The opening chapter sets the tone of the novel, and it’s anything but twee or bucolic.  13-year-old Chloë – Medora’s great, great, great grand-daughter – is forced to protect her younger sister Chloe from their drug abusing and violent father after their mother disappeared to parts unknown.  It’s a gut wrenching piece of writing, with an ending that’s both powerful and upsetting and yet with a great deal of sensitivity.  And it’s only the beginning.  Starting with Medora’s awful treatment at the hand of her father and first husband, this is a book that takes a frank look at the pain men inflict on women.  And while some of the women in this book are able to stand strong against the sexual abuse and violence – Chloe and Medora are cases in point – this isn’t always the case and it’s all the more tragic as a result.

The book also explores a family’s connection to the land – especially with regard to the environment and a respect for the natural order.  The speculative element is that Medora’s second husband (or at least that side of the family) have the ability to manipulate weather.  Bring rain, deflect hurricanes, control storms.  But they use that power carefully, with great respect, and as a consequence gain insight into what’s coming for humanity.  And it ain’t good.  In the 2030s a sexual disease emerges that kills off most of the planet and leads to mutations for a number of the babies that are born afterwards.  The Lumsden’s – the side of Medora’s descendants that have power over weather – plan for the plague, and occupy a small island not connected to the mainland.  The upshot is that 100 years after the plague hits, the descendants live a relative peaceful, simple life.  In fact the last story of the collection is in complete contrast to the opening, not just because it’s set in 22nd Century, but because it’s about hope and love, rather than violence and pain.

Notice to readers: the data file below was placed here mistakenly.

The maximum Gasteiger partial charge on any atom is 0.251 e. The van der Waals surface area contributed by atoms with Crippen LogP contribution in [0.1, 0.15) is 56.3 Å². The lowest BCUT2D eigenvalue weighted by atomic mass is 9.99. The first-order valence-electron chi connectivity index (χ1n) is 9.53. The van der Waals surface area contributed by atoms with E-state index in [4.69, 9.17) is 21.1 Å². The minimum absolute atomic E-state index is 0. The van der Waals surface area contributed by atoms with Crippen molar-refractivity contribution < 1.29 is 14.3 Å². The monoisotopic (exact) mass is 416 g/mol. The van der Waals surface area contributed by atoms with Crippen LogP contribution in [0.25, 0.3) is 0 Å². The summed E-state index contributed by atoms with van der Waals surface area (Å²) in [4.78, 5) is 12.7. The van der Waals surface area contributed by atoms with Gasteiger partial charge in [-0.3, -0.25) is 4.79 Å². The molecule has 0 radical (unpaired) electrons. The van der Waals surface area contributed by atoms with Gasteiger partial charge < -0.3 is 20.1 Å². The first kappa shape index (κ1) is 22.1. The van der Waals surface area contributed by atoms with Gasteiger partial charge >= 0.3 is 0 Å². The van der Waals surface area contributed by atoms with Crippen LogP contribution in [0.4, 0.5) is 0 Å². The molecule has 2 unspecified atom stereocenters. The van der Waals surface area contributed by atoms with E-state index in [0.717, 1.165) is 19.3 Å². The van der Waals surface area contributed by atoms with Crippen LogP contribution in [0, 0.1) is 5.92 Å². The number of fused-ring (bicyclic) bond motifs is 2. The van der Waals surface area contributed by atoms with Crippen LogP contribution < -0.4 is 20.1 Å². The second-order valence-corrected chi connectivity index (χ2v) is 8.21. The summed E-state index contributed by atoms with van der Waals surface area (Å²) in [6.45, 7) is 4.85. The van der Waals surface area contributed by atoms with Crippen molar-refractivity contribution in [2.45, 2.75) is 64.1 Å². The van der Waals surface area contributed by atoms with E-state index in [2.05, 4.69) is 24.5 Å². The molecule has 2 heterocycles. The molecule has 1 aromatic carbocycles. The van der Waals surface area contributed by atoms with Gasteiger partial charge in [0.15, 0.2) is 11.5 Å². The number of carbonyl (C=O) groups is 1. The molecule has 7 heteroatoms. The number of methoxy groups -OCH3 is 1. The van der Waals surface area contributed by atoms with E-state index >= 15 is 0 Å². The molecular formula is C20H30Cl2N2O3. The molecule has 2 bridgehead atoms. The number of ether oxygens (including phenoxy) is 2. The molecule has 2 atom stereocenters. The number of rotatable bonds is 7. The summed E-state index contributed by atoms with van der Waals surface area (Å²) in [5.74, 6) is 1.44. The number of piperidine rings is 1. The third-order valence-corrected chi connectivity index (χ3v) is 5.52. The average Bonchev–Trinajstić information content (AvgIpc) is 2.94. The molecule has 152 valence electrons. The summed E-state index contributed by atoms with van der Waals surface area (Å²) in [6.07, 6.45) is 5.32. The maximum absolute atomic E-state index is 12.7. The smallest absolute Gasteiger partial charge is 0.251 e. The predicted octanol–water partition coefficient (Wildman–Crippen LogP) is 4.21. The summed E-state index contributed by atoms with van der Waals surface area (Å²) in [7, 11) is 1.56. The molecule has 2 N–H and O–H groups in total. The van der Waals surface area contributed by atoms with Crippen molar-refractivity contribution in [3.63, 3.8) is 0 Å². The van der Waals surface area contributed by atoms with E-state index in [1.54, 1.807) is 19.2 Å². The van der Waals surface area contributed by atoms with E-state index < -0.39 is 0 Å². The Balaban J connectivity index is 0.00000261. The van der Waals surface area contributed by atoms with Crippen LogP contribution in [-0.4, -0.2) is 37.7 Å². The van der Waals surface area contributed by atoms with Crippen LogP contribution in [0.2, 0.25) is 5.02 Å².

The novel’s one minor stutter is the introduction of the plague.  While I understand that out of control plagues are simply reflective of the author’s concern for the environment and our general mistreatment of the natural world, as a plot device it’s lazy.  It’s not to say that a plague won’t come around and wipe us out, but that it’s now being used as science fiction short hand to get around the need for a more nuanced and thought out future.  However, considering everyone does it, and given the chapter that deals with the plague would make for a magnificent piece of horror short fiction, I can forgive Taylor this stumble.

Confronting and powerful and sensitive and assured – the way Taylor’s handle so many voices is wow-tastic  – The Shore is a truly fantastic novel.

2 comments

  1. Lindsay

    Seveneves is Stephenson doing what he does. It has long didactic passages, it’s very repetitive and when he wants to push a message he’s about as subtle as a brick (yay Elon Musk-guy, boo politicians). The structure is also really weird, in that it’s either a novel with a weird semi-related coda stuck on the end or it’s a gigantic prologue followed by a small novel at the end with nearly no plot.

    I liked Uprooted more than you did, but I still think the Fifth Season is by far and away the best thing on the ballot.

    1. Mondyboy

      Thank you for justifying my decision not to read Seveneves. And yes, Fifth Season is wonderful and hopefully will take home the Hugo. (Though I feel that Uprooted will win it).